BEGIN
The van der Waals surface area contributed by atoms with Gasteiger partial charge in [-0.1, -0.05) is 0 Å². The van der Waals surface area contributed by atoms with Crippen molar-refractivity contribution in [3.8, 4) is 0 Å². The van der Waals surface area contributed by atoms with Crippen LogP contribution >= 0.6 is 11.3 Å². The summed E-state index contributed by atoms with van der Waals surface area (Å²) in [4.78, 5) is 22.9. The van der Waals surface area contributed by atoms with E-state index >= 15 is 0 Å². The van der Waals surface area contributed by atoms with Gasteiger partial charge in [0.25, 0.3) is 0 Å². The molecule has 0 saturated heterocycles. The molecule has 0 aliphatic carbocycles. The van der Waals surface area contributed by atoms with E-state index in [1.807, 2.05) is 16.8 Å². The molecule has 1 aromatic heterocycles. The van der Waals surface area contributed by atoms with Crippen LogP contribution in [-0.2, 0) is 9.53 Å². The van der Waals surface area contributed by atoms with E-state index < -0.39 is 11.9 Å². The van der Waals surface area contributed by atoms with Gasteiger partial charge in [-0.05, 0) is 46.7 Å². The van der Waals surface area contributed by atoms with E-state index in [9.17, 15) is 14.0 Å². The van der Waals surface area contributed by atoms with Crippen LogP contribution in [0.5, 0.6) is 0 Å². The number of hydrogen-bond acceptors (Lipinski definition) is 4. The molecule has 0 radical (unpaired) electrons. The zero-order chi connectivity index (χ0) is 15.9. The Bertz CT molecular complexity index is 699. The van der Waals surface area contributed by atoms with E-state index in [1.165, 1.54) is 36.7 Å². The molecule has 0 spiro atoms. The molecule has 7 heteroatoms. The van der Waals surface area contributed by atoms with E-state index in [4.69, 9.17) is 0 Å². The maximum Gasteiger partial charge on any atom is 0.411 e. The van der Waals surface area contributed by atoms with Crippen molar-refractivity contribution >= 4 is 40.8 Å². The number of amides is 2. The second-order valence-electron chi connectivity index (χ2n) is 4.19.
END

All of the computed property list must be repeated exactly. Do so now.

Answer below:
The van der Waals surface area contributed by atoms with Gasteiger partial charge in [-0.1, -0.05) is 0 Å². The van der Waals surface area contributed by atoms with Crippen molar-refractivity contribution in [3.8, 4) is 0 Å². The van der Waals surface area contributed by atoms with Crippen LogP contribution >= 0.6 is 11.3 Å². The summed E-state index contributed by atoms with van der Waals surface area (Å²) in [4.78, 5) is 22.9. The van der Waals surface area contributed by atoms with E-state index >= 15 is 0 Å². The van der Waals surface area contributed by atoms with Gasteiger partial charge in [0.25, 0.3) is 0 Å². The molecule has 0 saturated heterocycles. The molecule has 0 aliphatic carbocycles. The van der Waals surface area contributed by atoms with E-state index in [1.807, 2.05) is 16.8 Å². The molecule has 1 aromatic heterocycles. The van der Waals surface area contributed by atoms with Crippen LogP contribution in [-0.2, 0) is 9.53 Å². The van der Waals surface area contributed by atoms with E-state index < -0.39 is 11.9 Å². The van der Waals surface area contributed by atoms with Gasteiger partial charge in [-0.05, 0) is 46.7 Å². The van der Waals surface area contributed by atoms with E-state index in [9.17, 15) is 14.0 Å². The van der Waals surface area contributed by atoms with Crippen LogP contribution in [0.5, 0.6) is 0 Å². The number of hydrogen-bond acceptors (Lipinski definition) is 4. The molecule has 0 radical (unpaired) electrons. The zero-order chi connectivity index (χ0) is 15.9. The Bertz CT molecular complexity index is 699. The van der Waals surface area contributed by atoms with E-state index in [1.165, 1.54) is 36.7 Å². The molecule has 0 spiro atoms. The molecule has 7 heteroatoms. The van der Waals surface area contributed by atoms with E-state index in [4.69, 9.17) is 0 Å². The maximum Gasteiger partial charge on any atom is 0.411 e. The van der Waals surface area contributed by atoms with Crippen molar-refractivity contribution >= 4 is 40.8 Å². The number of amides is 2. The second-order valence-electron chi connectivity index (χ2n) is 4.19.